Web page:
London’s top cultural leaders collaborate with influential designers to create a ‘legacy’ piece in American red oak for London Design Festival.
In May of 2019 Sir John Sorrell CBE, Chairman of London Design Festival, invited leaders of London’s cultural institutions to collaborate with some of Europe’s most exciting designers to create a ‘legacy’ piece of design – an object of personal or professional relevance that they would like to pass on to a family member or the institution they lead.
The pieces – ten in total – are all crafted using American red oak. Nine of these beautiful and thought-provoking collaborations are on show in the Sculpture Gallery of the Victoria & Albert Museum, and one piece outside the Natural History Museum on Exhibition Road, for the duration of London Design Festival, 14-22 September 2019.
Legacy conveys the message of sustainability in multiple ways. In the face of global environmental challenges, any new objects we create should be designed with the intention to last and to be passed on through generations – whether to family or to an institution.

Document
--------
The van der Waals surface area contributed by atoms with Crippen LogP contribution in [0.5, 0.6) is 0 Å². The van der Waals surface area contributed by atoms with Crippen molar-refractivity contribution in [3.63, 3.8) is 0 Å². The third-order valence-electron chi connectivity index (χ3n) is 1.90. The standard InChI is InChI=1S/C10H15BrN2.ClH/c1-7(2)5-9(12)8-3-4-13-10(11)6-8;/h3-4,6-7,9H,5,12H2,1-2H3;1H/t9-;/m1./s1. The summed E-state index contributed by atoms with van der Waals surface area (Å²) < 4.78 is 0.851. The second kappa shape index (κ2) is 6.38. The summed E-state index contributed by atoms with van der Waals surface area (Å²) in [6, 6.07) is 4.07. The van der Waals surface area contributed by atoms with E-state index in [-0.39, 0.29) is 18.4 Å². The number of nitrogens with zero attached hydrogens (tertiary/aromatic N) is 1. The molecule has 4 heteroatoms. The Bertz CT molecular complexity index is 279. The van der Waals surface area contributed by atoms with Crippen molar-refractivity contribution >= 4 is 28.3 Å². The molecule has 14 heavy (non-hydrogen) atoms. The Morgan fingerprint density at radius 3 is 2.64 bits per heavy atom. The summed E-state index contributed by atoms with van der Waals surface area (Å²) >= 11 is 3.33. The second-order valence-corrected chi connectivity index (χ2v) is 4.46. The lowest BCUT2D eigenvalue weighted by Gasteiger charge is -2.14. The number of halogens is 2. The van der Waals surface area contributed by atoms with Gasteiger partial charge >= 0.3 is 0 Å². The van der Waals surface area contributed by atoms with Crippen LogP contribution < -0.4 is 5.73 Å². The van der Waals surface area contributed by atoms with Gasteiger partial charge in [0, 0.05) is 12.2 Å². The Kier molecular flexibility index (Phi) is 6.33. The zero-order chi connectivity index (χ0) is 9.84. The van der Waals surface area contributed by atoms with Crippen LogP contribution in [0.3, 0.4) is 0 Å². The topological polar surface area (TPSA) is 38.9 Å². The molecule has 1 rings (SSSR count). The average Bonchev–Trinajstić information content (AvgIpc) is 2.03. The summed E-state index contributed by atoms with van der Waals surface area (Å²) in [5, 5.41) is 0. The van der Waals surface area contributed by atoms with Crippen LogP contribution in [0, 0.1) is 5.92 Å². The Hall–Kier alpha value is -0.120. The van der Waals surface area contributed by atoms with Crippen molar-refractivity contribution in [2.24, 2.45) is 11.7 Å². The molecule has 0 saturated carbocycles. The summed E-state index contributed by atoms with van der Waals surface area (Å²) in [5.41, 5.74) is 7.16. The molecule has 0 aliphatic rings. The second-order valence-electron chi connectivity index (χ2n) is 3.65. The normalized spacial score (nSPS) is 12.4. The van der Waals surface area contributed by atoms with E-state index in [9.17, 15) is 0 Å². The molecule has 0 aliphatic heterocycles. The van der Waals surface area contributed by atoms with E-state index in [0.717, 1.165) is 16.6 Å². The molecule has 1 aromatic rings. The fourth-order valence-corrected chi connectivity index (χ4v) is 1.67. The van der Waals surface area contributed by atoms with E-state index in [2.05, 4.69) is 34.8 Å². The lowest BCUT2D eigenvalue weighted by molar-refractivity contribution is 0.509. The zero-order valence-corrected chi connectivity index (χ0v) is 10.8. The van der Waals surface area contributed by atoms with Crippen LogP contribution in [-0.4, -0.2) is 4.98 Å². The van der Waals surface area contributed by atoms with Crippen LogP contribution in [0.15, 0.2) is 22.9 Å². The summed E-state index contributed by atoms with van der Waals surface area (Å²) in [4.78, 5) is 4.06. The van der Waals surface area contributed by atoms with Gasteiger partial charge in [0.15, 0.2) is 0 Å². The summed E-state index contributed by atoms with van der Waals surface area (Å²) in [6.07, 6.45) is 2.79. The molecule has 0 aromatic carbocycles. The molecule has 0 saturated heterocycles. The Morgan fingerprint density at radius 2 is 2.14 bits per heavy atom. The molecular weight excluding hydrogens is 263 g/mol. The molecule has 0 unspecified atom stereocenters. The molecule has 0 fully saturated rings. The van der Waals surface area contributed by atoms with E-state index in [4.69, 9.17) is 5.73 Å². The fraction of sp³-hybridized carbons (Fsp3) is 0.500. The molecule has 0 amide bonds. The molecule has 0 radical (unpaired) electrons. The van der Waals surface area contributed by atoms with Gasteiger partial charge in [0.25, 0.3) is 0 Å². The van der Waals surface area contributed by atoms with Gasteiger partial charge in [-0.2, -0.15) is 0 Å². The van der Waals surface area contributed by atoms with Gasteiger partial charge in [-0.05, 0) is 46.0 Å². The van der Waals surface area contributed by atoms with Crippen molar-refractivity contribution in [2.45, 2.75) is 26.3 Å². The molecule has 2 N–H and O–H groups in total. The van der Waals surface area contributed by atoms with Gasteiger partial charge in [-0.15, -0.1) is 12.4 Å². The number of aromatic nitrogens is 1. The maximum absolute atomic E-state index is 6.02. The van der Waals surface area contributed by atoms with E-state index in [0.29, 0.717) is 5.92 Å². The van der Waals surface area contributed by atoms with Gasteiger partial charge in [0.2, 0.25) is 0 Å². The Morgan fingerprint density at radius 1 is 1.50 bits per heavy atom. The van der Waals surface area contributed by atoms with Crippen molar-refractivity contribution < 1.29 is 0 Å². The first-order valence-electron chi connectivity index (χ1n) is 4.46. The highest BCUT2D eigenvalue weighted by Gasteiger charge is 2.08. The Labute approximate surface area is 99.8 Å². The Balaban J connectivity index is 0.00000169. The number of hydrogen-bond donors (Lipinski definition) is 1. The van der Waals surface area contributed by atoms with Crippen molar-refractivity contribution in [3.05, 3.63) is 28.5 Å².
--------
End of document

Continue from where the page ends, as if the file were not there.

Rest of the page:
The pieces also celebrate an abundant species of hardwood, American red oak, which is an expanding resource in North America, and regenerates naturally in vast amounts. In fact, red oak makes up nearly one fifth of all hardwood volume in the American forest and even when harvesting is taken into account, the volume is increasing every year by over 21 million cubic metres – equivalent to five Wembley stadiums.
Wood is renewable and easily recycled. It is low impact and a carbon store – each cubic metre of red oak keeps more than one tonne of carbon dioxide out of the atmosphere for as long as the product is in use. Legacy aims to showcase what this timber is capable of and just how versatile and beautiful it can be.
The project is in collaboration with the American Hardwood Export Council (AHEC), whose European Director, David Venables, spearheaded the idea, and Benchmark Furniture whose Berkshire workshop made all of the pieces over the summer.